Unemployment is a scary thing in this tight job market. It’s tempting to look at that 401k plan you amassed over the years at your last employer as nice cash cushion while you get back on your feet and figure out what to do. Before you make any rash moves, though, you should carefully consider the consequences of making such a distribution:
You won’t get the full balance. Your employer must withhold 20 percent of your plan balance to send to the IRS to cover income tax on the withdrawal. In addition, you will be liable to pay the remainder of any income tax due by April 15th of the year following the tax year in which you make the withdrawal.
Unless you are age 55 or older, you will also need to pay a 10 percent early distribution penalty. Worse yet, this additional 10 percent is calculated based on the entire withdrawal – not just what you receive after taxes. So you will have to pay part of that penalty on money you never receive. Note that this age is 55, not 59 ½. This provision applies to those over 55 who have left their company. If you have not left your company, the 10 percent penalty will apply until you turn age 59½.
Exceptions to the 10 Percent Rule
The IRS waives the penalty on early withdrawals from 401k plans if you execute a rollover to an IRA or other qualified retirement plan, or you are over age 55 and have left your employer. For some public safety employees, that cutoff is age 50). If you have medical bills that are more than 7.5 percent of your adjusted gross income, the IRS will also waive the penalty on enough distributions to cover the remainder of the bill. Note that you don’t have to itemize your deductions to take advantage of this provision.
If the IRS levies your retirement account, you will pay income tax (duh!) but you will be exempt from the 10 percent penalty on the withdrawal the IRS forces.
Advantages of IRAs
IRAs, or Individual Retirement Accounts, offer a similar list of hardship exceptions to the 10 percent penalty, but with two notable advantages: With IRAs, you can also make penalty free withdrawals to cover college expenses, and to purchase a home. You may not feel like purchasing a home while you’re unemployed. But if you were sitting on the fence about going back to school and you have the money, you won’t pay a penalty if you tap an IRA to do so.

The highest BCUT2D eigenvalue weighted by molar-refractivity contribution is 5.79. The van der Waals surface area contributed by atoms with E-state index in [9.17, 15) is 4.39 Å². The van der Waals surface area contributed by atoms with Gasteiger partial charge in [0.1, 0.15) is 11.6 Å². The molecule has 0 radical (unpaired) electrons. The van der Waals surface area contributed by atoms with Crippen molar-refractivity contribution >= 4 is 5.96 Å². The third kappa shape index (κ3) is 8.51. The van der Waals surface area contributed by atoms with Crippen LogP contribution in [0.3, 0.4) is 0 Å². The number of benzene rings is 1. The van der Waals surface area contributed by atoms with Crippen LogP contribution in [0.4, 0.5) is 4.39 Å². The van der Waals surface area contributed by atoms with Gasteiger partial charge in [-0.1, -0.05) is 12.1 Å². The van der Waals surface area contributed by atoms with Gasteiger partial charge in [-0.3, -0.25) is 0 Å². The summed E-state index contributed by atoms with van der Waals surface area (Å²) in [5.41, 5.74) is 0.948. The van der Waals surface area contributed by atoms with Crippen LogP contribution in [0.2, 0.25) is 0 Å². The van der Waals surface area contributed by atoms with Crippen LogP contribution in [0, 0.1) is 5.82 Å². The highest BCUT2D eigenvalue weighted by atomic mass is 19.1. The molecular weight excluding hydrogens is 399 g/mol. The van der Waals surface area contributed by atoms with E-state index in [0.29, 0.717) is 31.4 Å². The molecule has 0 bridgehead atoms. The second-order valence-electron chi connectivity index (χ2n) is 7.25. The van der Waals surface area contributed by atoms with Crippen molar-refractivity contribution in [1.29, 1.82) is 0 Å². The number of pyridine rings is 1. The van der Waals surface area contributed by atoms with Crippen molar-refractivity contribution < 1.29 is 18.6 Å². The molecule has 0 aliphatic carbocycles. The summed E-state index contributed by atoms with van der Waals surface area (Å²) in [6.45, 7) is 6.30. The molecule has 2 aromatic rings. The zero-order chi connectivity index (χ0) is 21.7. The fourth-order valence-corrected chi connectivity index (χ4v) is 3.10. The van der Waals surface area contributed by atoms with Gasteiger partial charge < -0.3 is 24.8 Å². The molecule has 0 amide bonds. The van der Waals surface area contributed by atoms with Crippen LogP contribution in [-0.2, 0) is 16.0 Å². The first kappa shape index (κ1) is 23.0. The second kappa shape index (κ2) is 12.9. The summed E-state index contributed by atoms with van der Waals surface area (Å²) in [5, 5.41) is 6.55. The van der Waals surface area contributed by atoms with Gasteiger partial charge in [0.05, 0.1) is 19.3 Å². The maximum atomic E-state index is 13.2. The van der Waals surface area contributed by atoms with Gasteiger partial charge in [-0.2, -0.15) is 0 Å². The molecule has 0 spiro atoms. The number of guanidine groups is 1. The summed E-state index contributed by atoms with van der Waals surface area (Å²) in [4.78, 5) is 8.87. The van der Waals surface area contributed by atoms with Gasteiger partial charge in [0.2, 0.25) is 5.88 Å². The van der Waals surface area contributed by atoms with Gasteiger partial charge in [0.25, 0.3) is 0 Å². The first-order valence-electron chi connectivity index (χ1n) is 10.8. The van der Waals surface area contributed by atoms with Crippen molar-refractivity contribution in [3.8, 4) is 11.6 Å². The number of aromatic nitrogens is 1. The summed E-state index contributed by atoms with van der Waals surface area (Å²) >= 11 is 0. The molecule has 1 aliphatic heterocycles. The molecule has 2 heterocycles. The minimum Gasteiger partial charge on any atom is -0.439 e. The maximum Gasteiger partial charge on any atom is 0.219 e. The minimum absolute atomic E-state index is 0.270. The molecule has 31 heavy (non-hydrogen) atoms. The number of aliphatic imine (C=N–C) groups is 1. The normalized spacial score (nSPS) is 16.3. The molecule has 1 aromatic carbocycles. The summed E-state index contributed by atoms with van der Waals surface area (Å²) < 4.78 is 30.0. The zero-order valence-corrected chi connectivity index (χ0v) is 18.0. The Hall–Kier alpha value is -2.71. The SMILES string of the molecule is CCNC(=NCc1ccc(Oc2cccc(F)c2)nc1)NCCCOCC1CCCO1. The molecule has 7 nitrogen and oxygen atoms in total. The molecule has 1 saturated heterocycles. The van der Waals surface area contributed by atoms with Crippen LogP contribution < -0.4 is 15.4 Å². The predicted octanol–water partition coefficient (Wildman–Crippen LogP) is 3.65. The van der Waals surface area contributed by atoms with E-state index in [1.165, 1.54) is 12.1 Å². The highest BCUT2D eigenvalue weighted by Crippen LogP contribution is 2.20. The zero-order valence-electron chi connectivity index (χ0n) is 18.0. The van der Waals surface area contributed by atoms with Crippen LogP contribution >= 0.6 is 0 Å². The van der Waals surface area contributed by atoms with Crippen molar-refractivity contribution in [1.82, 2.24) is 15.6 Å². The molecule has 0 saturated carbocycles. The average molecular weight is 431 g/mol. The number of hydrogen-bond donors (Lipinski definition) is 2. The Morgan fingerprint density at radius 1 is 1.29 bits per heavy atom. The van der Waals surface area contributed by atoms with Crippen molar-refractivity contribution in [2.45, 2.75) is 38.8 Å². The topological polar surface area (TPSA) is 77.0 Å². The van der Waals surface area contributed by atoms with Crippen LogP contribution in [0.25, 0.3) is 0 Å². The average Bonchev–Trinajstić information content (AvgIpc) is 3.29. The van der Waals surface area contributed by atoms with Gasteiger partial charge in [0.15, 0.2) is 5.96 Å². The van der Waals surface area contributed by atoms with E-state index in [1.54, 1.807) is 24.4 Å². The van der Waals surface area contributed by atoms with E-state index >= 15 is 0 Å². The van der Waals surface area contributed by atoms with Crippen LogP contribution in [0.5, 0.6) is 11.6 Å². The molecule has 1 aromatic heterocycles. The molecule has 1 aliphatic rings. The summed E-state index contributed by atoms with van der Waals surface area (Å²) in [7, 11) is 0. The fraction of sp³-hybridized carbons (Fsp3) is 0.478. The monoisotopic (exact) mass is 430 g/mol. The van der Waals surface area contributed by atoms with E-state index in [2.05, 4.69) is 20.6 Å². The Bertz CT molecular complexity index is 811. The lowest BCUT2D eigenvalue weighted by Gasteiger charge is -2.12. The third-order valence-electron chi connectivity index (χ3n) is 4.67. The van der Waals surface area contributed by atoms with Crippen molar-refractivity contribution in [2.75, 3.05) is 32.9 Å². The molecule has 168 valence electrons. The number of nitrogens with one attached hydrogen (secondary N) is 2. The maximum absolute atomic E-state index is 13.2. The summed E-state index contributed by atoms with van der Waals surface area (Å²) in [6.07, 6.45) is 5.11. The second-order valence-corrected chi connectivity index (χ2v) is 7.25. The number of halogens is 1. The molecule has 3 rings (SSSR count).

IRAs also allow you to make penalty free withdrawals to avoid foreclosure or eviction. To take advantage of these provisions, though, you will have to execute a rollover to an IRA. You cannot try it from your 401k, or you will run into the 20 percent withholding and 10 percent penalty issue.
Section 72(t) allows you to avoid the 10 percent penalty by spreading your income from your 401k over the rest of your life expectancy. This can provide a nice cash cushion, though you do lose a bit of tax-deferral benefit on any amounts you take as income.
The Unemployment Trap
There is one significant trap that may affect the unemployed, however: Any withdrawals you take from a 401k plan could offset unemployment compensation. Be sure to take a careful look at your state’s plan rules before you take anything out of a 401k, or you could render yourself ineligible for unemployment compensation altogether – just when you need it most. For this reason, I would be very wary indeed of taking any 72(t) or any other withdrawal unless I did not qualify for unemployment compensation.
Rolling it over
If you do choose to roll it over, I recommend executing a trustee-to-trustee transfer. You can have the 401k plan send you a check directly, but then the clock is ticking. You have only 60 days to complete the rollover. If you screw up, you will pay taxes and penalties on the whole thing at once. Have your 401k plan send the money directly to the IRA custodian. You’ll avoid the 20 percent withholding and you won’t have to worry about slipping up.
If your income will be unusually low this year because of the job loss, it may pay to consider rolling part or your entire 401k into a Roth IRA. You pay your income taxes now, but your tax brackets might be the lowest they will be for the rest of your life. From that point, your Roth IRA grows tax free.
If you have a lot of itemized deductions, don’t sweat the income taxes on small withdrawals. The penalty is bad, but if you can avoid the 10 percent penalty, and then take a taxable withdrawal to pay for an expense that’s tax deductible – like educational expenses directly related to your profession, or job search expenses – then you really have a wash.